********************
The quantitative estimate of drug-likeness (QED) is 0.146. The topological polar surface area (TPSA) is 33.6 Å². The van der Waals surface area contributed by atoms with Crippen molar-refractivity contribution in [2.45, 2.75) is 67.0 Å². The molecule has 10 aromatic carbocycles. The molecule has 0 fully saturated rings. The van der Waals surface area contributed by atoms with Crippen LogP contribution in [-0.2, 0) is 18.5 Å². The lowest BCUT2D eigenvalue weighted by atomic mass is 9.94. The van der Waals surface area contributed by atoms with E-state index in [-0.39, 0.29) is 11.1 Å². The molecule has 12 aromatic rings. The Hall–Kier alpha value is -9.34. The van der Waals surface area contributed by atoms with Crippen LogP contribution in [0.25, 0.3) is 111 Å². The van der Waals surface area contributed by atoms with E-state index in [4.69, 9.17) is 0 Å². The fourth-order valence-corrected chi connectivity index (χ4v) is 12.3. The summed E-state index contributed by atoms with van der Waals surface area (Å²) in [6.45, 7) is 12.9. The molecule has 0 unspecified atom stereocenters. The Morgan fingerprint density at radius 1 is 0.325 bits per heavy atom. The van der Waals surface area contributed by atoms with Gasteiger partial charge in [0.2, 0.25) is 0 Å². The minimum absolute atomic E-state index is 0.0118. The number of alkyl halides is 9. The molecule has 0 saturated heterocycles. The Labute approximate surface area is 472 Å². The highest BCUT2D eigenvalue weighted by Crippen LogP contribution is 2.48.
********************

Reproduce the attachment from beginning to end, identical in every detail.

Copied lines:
The quantitative estimate of drug-likeness (QED) is 0.146. The topological polar surface area (TPSA) is 33.6 Å². The van der Waals surface area contributed by atoms with Crippen molar-refractivity contribution in [2.45, 2.75) is 67.0 Å². The molecule has 10 aromatic carbocycles. The molecule has 0 fully saturated rings. The van der Waals surface area contributed by atoms with Crippen LogP contribution in [-0.2, 0) is 18.5 Å². The lowest BCUT2D eigenvalue weighted by atomic mass is 9.94. The van der Waals surface area contributed by atoms with E-state index in [-0.39, 0.29) is 11.1 Å². The molecule has 12 aromatic rings. The Hall–Kier alpha value is -9.34. The van der Waals surface area contributed by atoms with Crippen LogP contribution in [0.25, 0.3) is 111 Å². The van der Waals surface area contributed by atoms with E-state index in [4.69, 9.17) is 0 Å². The fourth-order valence-corrected chi connectivity index (χ4v) is 12.3. The summed E-state index contributed by atoms with van der Waals surface area (Å²) in [6.45, 7) is 12.9. The molecule has 0 unspecified atom stereocenters. The Morgan fingerprint density at radius 1 is 0.325 bits per heavy atom. The van der Waals surface area contributed by atoms with Gasteiger partial charge in [0.2, 0.25) is 0 Å². The minimum absolute atomic E-state index is 0.0118. The number of alkyl halides is 9. The molecule has 0 saturated heterocycles. The Labute approximate surface area is 472 Å². The highest BCUT2D eigenvalue weighted by Crippen LogP contribution is 2.48.